It’s an interesting question, I think, as to who should qualify to be on the list.  The accounting industry in the U.S. is so large, certainly over 1,000,000.  There are auditors, accountants, thought leaders, professors and students who are all directly part of it.  Then there are those who are indirectly related, such as companies/investors that benefit from using accounting information, businesses that serve the accounting industry, journalists, bloggers, government regulators and even tax collectors.  And what about those Europeans who have their IFRS, FRC and the EC?  And should the person’s contribution be for only the most recent 12 months, recent years, or a lifetime of activity?  And what about fraudsters who influence the accounting industry?

For that matter, what does it mean to be to have been influenced?  I look at the list and I wonder how the honorees influenced me?  I have heard of almost none of them.  Does being influential mean having had an impact?

I’m sure the editorial staff at Accounting Today has grappled with these questions over the years, time and time again.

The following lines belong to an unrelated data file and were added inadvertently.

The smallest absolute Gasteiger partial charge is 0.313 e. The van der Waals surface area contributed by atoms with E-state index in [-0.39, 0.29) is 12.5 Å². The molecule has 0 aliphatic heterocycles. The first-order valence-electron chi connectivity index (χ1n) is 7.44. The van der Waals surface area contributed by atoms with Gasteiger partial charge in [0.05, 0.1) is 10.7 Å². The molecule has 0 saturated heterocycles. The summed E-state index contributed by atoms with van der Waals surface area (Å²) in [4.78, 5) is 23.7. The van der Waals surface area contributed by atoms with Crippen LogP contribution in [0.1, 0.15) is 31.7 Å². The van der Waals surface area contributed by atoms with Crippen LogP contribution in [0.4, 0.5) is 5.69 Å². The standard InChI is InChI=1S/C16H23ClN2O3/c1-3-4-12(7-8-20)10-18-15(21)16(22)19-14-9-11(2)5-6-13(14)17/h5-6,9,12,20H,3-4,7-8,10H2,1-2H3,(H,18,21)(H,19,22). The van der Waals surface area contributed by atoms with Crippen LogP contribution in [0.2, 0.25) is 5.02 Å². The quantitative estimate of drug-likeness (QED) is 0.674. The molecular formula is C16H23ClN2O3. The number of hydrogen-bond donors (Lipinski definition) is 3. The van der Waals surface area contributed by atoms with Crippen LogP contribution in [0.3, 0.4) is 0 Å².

A short while ago, I was asked who I would say are the most influential.  Here are the people in the accounting world who have influenced me the most in the past year.

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Lost sight of in the SEC push to adopt IFRS is the primary reason for adopting it.  In “IFRS Is for Criminals,” Ed Ketz and Anthony Catanach of Grumpy Old Accountants remind us.

In their essay, the grumpies let it all hang out:

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Over on the the AECM listserv, several of us are fans of Ed Ketz (Penn State prof) and his Accounting Cycle column at SmartPros.  For example, when Bob Jensen passes along the link to Ketz’s latest editorial, he always labels it “Ketz Me If You Can.”  Tom Selling (Accounting Onion), sometimes calls his editorials, “The Betz From Ketz.”  For my part, I occasionally feature Ketz on these pages, saying to myself, “Letz Getz Ketz on this.”

Today, Ed Ketz published an absolute must read editorial on his Accounting Cycle, “NY v. Ernst & Young: Who Cares Whether Lehman Brothers Followed GAAP?

Ketz starts off by saying that Ernst & Young intends to fight the civil lawsuit alleging fraud in the Lehman Brothers case.  I’ve noticed the same thing.  In anticipation of a trial, E&Y has petitioned to have the case heard in federal district court instead of a New York state court.  Based on pretrial statements, E&Y has repeatedly mentioned that Lehman Brothers was following GAAP, so technically no rules were broken.